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There are two approaches to working with data: Data science, a bottom-up approach (from data to hypothesis); Statistics, a top-down approach (model-driven, from hypothesis to data). I disagree with this. I believe you can blend bottom-up and top-down approaches. As a data scientist, this is my philosophy.
Vincent, I see the two approaches of "learning from data" as complementary - in order to enable proper data-driven decision making!
That was the reason why I used on slide 30 John W. Tukey's quote "Neither exploratory nor confirmatory is sufficient alone. To try to replace either by the other is madness. We need them both.", which is taken from his 1980 paper "We need both exploratory and confirmatory" (The American Statistician, 34, 23-25; see http://www.ece.rice.edu/~fk1/classes/ELEC697/TukeyEDA.pdf), where Tukey expanded on his ideas of how exploratory and confirmatory data analysis fit together.
* Example 1. The information obtained from a bottom-up analysis, which identifies important relations and tendencies, can not explain why these discoveries are useful and to what extent they are valid. The confirmatory tools of top-down analysis can be used to confirm the discoveries and evaluate the quality of decisions based on those discoveries.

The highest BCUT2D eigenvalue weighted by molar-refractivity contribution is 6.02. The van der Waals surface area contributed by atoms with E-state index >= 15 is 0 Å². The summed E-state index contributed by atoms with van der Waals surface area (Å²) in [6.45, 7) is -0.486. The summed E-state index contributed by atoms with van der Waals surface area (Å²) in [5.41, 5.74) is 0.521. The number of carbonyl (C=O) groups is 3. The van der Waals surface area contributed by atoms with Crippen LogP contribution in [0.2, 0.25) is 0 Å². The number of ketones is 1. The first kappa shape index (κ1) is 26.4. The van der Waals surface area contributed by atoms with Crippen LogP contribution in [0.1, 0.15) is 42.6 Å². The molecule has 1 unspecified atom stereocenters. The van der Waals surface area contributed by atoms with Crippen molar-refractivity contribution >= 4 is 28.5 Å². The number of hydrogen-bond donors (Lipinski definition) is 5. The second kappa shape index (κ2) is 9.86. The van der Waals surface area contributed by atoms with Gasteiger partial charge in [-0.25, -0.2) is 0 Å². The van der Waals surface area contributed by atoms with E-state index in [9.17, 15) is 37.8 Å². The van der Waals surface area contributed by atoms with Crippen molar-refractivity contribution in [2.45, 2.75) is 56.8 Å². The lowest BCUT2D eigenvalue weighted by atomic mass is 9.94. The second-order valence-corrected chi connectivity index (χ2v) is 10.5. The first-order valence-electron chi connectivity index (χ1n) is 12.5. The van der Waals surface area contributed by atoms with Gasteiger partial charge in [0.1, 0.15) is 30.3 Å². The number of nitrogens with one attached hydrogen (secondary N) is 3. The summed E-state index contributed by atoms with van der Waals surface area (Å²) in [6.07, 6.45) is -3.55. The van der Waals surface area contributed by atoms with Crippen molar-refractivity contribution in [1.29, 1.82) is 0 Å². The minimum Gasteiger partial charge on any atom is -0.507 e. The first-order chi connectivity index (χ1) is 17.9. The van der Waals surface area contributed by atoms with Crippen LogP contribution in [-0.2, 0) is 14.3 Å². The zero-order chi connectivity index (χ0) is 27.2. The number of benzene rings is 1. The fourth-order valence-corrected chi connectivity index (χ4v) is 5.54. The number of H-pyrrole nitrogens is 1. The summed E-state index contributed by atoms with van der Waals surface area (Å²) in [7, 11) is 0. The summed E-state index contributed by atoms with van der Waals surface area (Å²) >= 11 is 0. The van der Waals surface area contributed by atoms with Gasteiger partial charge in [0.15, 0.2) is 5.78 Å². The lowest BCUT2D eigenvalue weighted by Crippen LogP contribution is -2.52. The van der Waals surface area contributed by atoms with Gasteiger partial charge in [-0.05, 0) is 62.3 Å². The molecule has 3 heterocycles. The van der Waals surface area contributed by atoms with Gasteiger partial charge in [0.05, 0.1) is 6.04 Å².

* Example 2. Performing a top-down analysis, we think up possible explanations for the observed behaviour and let those hypotheses dictate the data to be analysed. Then, performing a bottom-up analysis, we let the data suggest new hypotheses (ideas) to test.
This complementary view I already applied several times successfully within client projects!
For example, when historical process data were available the idea to be generated from a bottom-up analysis (using a mix of ensemble techniques like random forests or stochastic gradient tree boosting) was "which are the most important factors (among a "large" list of candidate factors) from a predictive point of view that impact a given process output". Mixed with subject-matter knowledge this idea resulted in a list of a "small" number of factors ("the critical Xs"). The confirmatory tools of top-down analysis (statistical design of experiments, DOE, in most of the cases) was then used to confirm the idea.